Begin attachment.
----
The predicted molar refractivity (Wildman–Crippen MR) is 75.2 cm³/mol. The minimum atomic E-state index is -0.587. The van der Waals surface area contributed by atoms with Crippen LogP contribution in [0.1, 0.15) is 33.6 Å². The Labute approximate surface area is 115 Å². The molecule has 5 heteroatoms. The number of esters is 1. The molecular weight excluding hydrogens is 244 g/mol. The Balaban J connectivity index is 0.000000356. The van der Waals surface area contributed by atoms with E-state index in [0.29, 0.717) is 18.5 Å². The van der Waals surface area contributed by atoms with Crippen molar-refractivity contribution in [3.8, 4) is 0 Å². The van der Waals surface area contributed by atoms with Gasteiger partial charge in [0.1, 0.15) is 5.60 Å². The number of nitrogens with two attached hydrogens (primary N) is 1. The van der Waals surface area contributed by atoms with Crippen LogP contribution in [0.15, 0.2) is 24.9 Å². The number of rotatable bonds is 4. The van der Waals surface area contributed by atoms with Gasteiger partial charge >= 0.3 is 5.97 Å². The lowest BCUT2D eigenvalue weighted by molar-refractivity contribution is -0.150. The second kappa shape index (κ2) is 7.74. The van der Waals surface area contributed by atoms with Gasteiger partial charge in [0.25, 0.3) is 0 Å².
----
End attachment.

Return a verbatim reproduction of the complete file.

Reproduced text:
The predicted molar refractivity (Wildman–Crippen MR) is 75.2 cm³/mol. The minimum atomic E-state index is -0.587. The van der Waals surface area contributed by atoms with Crippen LogP contribution in [0.1, 0.15) is 33.6 Å². The Labute approximate surface area is 115 Å². The molecule has 5 heteroatoms. The number of esters is 1. The molecular weight excluding hydrogens is 244 g/mol. The Balaban J connectivity index is 0.000000356. The van der Waals surface area contributed by atoms with E-state index in [0.29, 0.717) is 18.5 Å². The van der Waals surface area contributed by atoms with Crippen molar-refractivity contribution in [3.8, 4) is 0 Å². The van der Waals surface area contributed by atoms with Gasteiger partial charge in [0.1, 0.15) is 5.60 Å². The number of nitrogens with two attached hydrogens (primary N) is 1. The van der Waals surface area contributed by atoms with Crippen LogP contribution in [0.15, 0.2) is 24.9 Å². The number of rotatable bonds is 4. The van der Waals surface area contributed by atoms with Gasteiger partial charge >= 0.3 is 5.97 Å². The lowest BCUT2D eigenvalue weighted by molar-refractivity contribution is -0.150. The second kappa shape index (κ2) is 7.74. The van der Waals surface area contributed by atoms with Gasteiger partial charge in [0.25, 0.3) is 0 Å².